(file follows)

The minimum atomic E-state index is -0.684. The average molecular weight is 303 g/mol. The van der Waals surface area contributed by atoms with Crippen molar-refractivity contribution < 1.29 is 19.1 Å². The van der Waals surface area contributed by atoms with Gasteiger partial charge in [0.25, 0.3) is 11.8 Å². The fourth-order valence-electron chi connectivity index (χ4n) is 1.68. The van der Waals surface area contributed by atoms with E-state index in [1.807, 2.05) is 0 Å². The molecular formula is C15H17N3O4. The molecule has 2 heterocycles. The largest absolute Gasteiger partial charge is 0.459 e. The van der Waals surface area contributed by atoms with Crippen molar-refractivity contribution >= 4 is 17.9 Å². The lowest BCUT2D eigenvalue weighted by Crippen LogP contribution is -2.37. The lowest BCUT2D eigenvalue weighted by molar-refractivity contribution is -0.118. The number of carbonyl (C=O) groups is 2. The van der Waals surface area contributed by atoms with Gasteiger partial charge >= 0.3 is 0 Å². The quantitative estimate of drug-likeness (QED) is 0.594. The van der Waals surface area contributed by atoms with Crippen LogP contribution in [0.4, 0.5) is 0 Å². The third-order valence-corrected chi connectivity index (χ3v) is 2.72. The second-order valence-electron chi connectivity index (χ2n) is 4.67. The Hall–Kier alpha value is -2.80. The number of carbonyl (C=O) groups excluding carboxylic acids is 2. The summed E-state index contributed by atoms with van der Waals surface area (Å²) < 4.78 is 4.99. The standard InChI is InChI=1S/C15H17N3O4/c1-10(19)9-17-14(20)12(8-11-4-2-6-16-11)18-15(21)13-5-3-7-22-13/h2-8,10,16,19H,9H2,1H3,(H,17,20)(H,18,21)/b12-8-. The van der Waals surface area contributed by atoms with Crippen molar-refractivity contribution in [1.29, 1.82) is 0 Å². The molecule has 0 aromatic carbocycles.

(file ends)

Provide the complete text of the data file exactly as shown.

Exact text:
The minimum atomic E-state index is -0.684. The average molecular weight is 303 g/mol. The van der Waals surface area contributed by atoms with Crippen molar-refractivity contribution < 1.29 is 19.1 Å². The van der Waals surface area contributed by atoms with Gasteiger partial charge in [0.25, 0.3) is 11.8 Å². The fourth-order valence-electron chi connectivity index (χ4n) is 1.68. The van der Waals surface area contributed by atoms with E-state index in [1.807, 2.05) is 0 Å². The molecular formula is C15H17N3O4. The molecule has 2 heterocycles. The largest absolute Gasteiger partial charge is 0.459 e. The van der Waals surface area contributed by atoms with Crippen molar-refractivity contribution >= 4 is 17.9 Å². The lowest BCUT2D eigenvalue weighted by Crippen LogP contribution is -2.37. The lowest BCUT2D eigenvalue weighted by molar-refractivity contribution is -0.118. The number of carbonyl (C=O) groups is 2. The van der Waals surface area contributed by atoms with Gasteiger partial charge >= 0.3 is 0 Å². The quantitative estimate of drug-likeness (QED) is 0.594. The van der Waals surface area contributed by atoms with Crippen LogP contribution in [0.4, 0.5) is 0 Å². The third-order valence-corrected chi connectivity index (χ3v) is 2.72. The second-order valence-electron chi connectivity index (χ2n) is 4.67. The Hall–Kier alpha value is -2.80. The number of carbonyl (C=O) groups excluding carboxylic acids is 2. The summed E-state index contributed by atoms with van der Waals surface area (Å²) < 4.78 is 4.99. The standard InChI is InChI=1S/C15H17N3O4/c1-10(19)9-17-14(20)12(8-11-4-2-6-16-11)18-15(21)13-5-3-7-22-13/h2-8,10,16,19H,9H2,1H3,(H,17,20)(H,18,21)/b12-8-. The van der Waals surface area contributed by atoms with Crippen molar-refractivity contribution in [1.29, 1.82) is 0 Å². The molecule has 0 aromatic carbocycles.